• I’m using it for bookmarks to things I’m referencing, so that I can go back and build a more formal bibliography later. I’ve also thrown links at Karen that I think might be useful to her sections.

One of the more interesting things that I’ve found out has to do with personal communication style. I don’t like the phone, and prefer text-based communication (mainly because I can review it when I need to refresh my memory). Karen likes to talk on the phone, and hash things out that way. This far, we’ve done a combination of the two, and it’s worked well…I keep bugging her to upgrade her PowerBook to a MacBook so that we can iChat when we have questions, but so far, no go. 🙂

As Karen mentioned, the biggest problem we’ve had so far is the transporting of some of the “finished” chapters, with really large images inline and such. What I think we need is basically on online drop-box that we can both use, preferably with a fast pipe and a pretty ajaxy drag and drop interface.

Digital Culture



Originally uploaded by griffey.

Does anyone else see the disconnect between having a physical message board at Computers in Libraries?

People still leave notes? Really?

Library Issues

Library of the Future

Darien Library

Three Principles

  • Covenant with our patrons
  • Stay ahead of expectations
  • First of the new libraries, not te last of the old

Two Goals

  • Design and Build an absolutely fantastic new library (NB: ummm…thats a goal?)
  • Use technology wherever it will make us more efficient and effective, and however it will meet our patron’s demands

One Rule

  • Tolerate Uncertainty

Continuing Vision

  • Eternal Values
  • New Technology

The library technology center is in the basement! The concept of a street-level greenway that continues into the building is really clever and forward thinking.

“We’re just a cute little public library in Southwestern CT”

Lots of spaces for collaborative work, together and with the staff.


  • Observe
  • Orient
  • Decide
  • Act

Technology Layers in the Library

  • Infrastructure
  • Administrative
  • Staff
  • Patron Indirect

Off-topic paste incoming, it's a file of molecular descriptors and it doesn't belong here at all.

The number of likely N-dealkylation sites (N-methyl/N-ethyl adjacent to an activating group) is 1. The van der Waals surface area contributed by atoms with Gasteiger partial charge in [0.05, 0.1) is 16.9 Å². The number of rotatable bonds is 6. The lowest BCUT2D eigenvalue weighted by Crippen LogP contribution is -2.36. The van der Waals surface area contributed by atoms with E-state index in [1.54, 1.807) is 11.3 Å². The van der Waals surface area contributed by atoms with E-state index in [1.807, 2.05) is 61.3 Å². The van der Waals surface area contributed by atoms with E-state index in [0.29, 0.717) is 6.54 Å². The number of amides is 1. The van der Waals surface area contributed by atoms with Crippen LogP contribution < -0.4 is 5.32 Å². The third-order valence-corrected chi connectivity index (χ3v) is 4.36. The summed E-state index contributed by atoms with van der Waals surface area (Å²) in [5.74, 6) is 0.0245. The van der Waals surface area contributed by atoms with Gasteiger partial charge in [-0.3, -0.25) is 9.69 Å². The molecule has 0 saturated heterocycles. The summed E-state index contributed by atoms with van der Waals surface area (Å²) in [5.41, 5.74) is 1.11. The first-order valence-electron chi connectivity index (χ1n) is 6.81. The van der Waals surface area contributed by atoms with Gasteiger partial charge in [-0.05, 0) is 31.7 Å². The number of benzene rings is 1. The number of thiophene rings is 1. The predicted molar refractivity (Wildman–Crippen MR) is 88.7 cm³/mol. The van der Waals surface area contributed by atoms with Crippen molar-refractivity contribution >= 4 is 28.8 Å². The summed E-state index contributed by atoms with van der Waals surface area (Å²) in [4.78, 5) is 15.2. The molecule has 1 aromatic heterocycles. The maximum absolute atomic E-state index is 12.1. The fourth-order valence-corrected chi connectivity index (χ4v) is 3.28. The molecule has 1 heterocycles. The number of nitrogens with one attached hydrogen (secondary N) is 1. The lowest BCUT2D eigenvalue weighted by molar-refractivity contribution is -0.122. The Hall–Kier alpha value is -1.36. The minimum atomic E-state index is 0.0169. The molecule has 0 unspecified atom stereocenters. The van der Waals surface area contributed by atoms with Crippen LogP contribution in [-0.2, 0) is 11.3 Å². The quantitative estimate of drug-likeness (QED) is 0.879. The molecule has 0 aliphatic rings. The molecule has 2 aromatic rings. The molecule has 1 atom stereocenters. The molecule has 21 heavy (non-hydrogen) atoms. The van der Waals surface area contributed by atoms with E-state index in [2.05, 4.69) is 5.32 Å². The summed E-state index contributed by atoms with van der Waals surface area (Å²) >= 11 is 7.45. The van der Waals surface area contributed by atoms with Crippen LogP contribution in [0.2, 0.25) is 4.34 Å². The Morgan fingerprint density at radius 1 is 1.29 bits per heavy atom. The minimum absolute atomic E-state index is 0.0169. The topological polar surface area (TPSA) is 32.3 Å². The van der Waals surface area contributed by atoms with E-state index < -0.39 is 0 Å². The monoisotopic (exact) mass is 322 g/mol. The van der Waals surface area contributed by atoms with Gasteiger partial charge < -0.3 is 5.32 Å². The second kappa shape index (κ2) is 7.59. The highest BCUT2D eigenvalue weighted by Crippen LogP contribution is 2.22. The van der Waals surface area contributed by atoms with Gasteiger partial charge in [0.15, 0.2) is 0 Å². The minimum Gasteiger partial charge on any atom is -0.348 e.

• Patron Direct
  • P2P

No Tech services, no Circ office…90% of the books are shelf-ready. They don’t care where a material comes from: the ups truck or a patron return, it’s the same workflow.

No cataloging

Outsource EVERYTHING related to Technical Services

What would a library be if it needed no booktrucks? A booktruck is full of things that aren’t in the hands of a patron.

  • Active item back on shelf in 20 minutes
  • Time from ordering a book to first Circ is 18 hours

NB: Holy. Shit.

No more defensive positions. Think of reference as a concierge desk.

Digital Culture

Future of OPAC

Tim Spalding, Librarything:

“The library is the most fun you can have with your pants on.”
“You are not better for being a mall…you can’t leave a mall”


  • Focus on the OPAC, the website and the opac are not seperate things.
  • Allow inbound links
  • Link outwards: Why wouldn’t you link to commercial service?
  • Link Around: ubiquitous hyperlinks..everything is a first level entity. Everything is massively linked, and this is where serendipity comes in.
  • Dress up your OPAC (syndetics): someone needs to create a free database of covers
  • Get your Data out there: including RSS, but people don’t want YOUR content, peope want THEIR content. How do you tell people what you are reading from your OPAC? OMGWTF: LibraryThing sharing data with OPAC, including tags and recommendations.
Digital Culture

Podcasting with a Purpose

Rachael Clemens, Cal State Fullerton

Focused on NURS 505, a nursing class with 40% of the students as distance ed

Modules developed:
What is peer review
and 10 others that I couldnt’ get because she swapped the slide too fast. 🙁

Created PPT? Huh? *shudder*

Tools used: audacity, quicktime pro, sound recorder, digital recorder, Camtasia,digital camcorder, mediasite

Digital Culture

Cool Tools for Webmasters

Yahoo Pipes
Google MyMaps
Yahoo Design Pattern Library
What Is my IP?
The Rasterbator
Web developer/web accessibility toolbar for Firefox
Firefox: Linkify
Firefox: Link Checker
Trailfire – Web Tours

Google Webmaster Tools
Open source web design

Open Source Federated Search
DBWiz – Simon Frasier University
Keystone ILS – Index Data